Clinically Speaking: Addressing Health Inequities

All too often, a person’s gender, race, education, income or zip code dictates how healthy they are.

Health inequity is a longstanding issue in the U.S. that costs people their health and for many, their lives.

Health Inequity 101

Health care industry data shows that 80% of an individual’s health is determined by health behaviors and the environment in which they live, learn, work and play.

While factors such as gender, race, education, income or zip code shouldn’t dictate a person’s health, unfortunately for millions of Americans, they do. This means that certain groups have difficulty accessing health care and experience poor health based on economic, social, and other factors that affect their lives.

The World Health Organization defines health inequity as “systematic differences in the health status of different population groups.”

For instance, people born in areas where poverty is high may have reduced access to safe housing, dependable transportation, clean water, healthy food, education, and medical care. The impact on their health can be wide-ranging. They miss doctor appointments because they don’t have transportation. Suffer through symptoms because they can’t understand what to do. And skip filling prescriptions or taking medication because they can’t afford it.

Health inequities contribute to health disparities, or different – often less favorable –outcomes for specific vulnerable populations or demographics. Disparities include lower life expectancy, higher rates of mental illness, difficulty getting health care and preventable death.

The COVID-19 pandemic shone a light on health disparity with Black and Hispanic communities experiencing more deaths, more hospitalizations, and more sickness related to the virus. A 2020 report from The Commonwealth Fund indicated that contributing to these harsher outcomes is the far greater likelihood that Black and Latino Americans live in poverty and reside in neighborhoods with overcrowded households, air pollution, and inadeq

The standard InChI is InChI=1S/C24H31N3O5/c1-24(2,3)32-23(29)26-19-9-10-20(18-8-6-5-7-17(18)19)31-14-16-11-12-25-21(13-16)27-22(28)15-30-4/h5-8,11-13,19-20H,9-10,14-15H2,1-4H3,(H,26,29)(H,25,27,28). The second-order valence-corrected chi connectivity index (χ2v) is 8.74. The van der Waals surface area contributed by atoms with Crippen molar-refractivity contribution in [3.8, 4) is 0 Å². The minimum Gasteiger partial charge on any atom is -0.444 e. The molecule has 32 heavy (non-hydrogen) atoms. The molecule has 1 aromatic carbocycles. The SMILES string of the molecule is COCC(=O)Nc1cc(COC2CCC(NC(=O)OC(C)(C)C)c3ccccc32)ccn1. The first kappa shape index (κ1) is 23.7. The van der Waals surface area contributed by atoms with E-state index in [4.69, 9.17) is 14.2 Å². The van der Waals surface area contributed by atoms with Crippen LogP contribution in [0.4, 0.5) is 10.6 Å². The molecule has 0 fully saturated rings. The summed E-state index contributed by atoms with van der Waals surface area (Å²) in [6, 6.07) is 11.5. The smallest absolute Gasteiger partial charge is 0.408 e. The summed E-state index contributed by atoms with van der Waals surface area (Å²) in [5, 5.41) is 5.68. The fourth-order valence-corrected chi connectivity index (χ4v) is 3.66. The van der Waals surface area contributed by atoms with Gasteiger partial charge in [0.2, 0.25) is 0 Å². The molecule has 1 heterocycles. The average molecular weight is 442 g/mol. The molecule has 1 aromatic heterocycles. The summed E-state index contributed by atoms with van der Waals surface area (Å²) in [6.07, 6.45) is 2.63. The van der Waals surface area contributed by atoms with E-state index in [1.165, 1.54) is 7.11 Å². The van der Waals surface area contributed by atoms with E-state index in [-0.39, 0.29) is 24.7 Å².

People of color face higher rates of diabetes, obesity, stroke, heart disease, and cancer than Caucasians. In the case of diabetes, the risk of being diagnosed is 77 percent higher for African Americans and 66 percent higher for Hispanics. Asian Americans, Native Hawaiians, and Pacific Islanders are at twice the risk of developing diabetes than the population overall.

It is important to note that health disparities occur across dimensions beyond race and ethnicity. For example, disparities occur across socioeconomic status, age, geography, language, gender, disability status, citizenship status, and sexual identity and orientation. They also appear when distrust of the health care system develops in underrepresented communities. 

In fact, Type 2 diabetes is more common in communities with lower employment, wealth, and access to healthy food, higher education, and quality health care. These are all social disparities that make preventing and managing the condition more challenging.

One example of how this translates to disparities in patient outcomes and higher costs for the health care system is visits to the emergency department. An analysis conducted by the Evernorth Research Institute found that areas with very high social need experienced 30% more emergency department visits than areas with low social need.

How to Address Health Inequities

Narrowing health disparities is key to advancing our nation’s overall health, reducing unnecessary health care costs, and improving the bottom line of every health plan and employer in the U.S. Disparities are estimated to cost $93 billion in excess medical care and $42 billion in lost productivity per year.

  • Understand where social determinant challenges are greatest. From there, health plans, employers and providers can determine where there may be value in directed engagement strategies, like community referral services or targeted enrollment.
  • Include understanding and addressing the root causes of health disparities. For example, if a health plan or employer identifies members with diabetes in socially challenged areas, capping copays on insulin to make medications more affordable could improve medication adherence.
  • Provide communities with support networks and health care providers who have a strong understanding of their specific needs. Navigating the health care system can be challenging for anyone regardless of their circumstances but especially for individuals with varying language barriers or reading levels. Sometimes, simple education of health care benefits or resources is enough. In other cases, a more robust approach to helping individuals coordinate their care may be needed.
  • Make it easier for individuals in economically and socially disadvantaged areas to access the care and medications they need, including helping them overcome barriers such as mobility.
  • Recognize the role mental health plays in physical health and overall wellbeing and work to break down any barriers that may exist for accessing behavioral health care in these communities.

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